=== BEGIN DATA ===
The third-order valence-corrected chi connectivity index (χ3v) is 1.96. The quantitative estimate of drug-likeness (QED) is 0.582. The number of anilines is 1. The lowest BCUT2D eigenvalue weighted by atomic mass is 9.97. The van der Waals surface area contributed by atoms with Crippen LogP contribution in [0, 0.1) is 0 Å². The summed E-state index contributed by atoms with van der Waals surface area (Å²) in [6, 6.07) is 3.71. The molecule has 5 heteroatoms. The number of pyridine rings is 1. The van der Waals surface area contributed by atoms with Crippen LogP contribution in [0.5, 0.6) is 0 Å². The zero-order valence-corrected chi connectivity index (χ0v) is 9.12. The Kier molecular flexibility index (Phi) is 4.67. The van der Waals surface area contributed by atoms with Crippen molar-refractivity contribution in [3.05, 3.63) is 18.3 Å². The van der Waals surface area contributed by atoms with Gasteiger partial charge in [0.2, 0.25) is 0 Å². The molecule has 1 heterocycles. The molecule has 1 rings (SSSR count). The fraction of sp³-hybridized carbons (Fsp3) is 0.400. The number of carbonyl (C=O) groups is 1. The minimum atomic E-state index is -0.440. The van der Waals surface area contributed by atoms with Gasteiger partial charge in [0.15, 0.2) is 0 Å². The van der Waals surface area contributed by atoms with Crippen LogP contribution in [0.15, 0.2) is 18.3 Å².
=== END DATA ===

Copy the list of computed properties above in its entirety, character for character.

The third-order valence-corrected chi connectivity index (χ3v) is 1.96. The quantitative estimate of drug-likeness (QED) is 0.582. The number of anilines is 1. The lowest BCUT2D eigenvalue weighted by atomic mass is 9.97. The van der Waals surface area contributed by atoms with Crippen LogP contribution in [0, 0.1) is 0 Å². The summed E-state index contributed by atoms with van der Waals surface area (Å²) in [6, 6.07) is 3.71. The molecule has 5 heteroatoms. The number of pyridine rings is 1. The van der Waals surface area contributed by atoms with Crippen LogP contribution in [0.5, 0.6) is 0 Å². The zero-order valence-corrected chi connectivity index (χ0v) is 9.12. The Kier molecular flexibility index (Phi) is 4.67. The van der Waals surface area contributed by atoms with Crippen molar-refractivity contribution in [3.05, 3.63) is 18.3 Å². The van der Waals surface area contributed by atoms with Gasteiger partial charge in [0.2, 0.25) is 0 Å². The molecule has 1 heterocycles. The molecule has 1 rings (SSSR count). The fraction of sp³-hybridized carbons (Fsp3) is 0.400. The number of carbonyl (C=O) groups is 1. The minimum atomic E-state index is -0.440. The van der Waals surface area contributed by atoms with Gasteiger partial charge in [0.15, 0.2) is 0 Å². The van der Waals surface area contributed by atoms with Crippen LogP contribution in [0.15, 0.2) is 18.3 Å².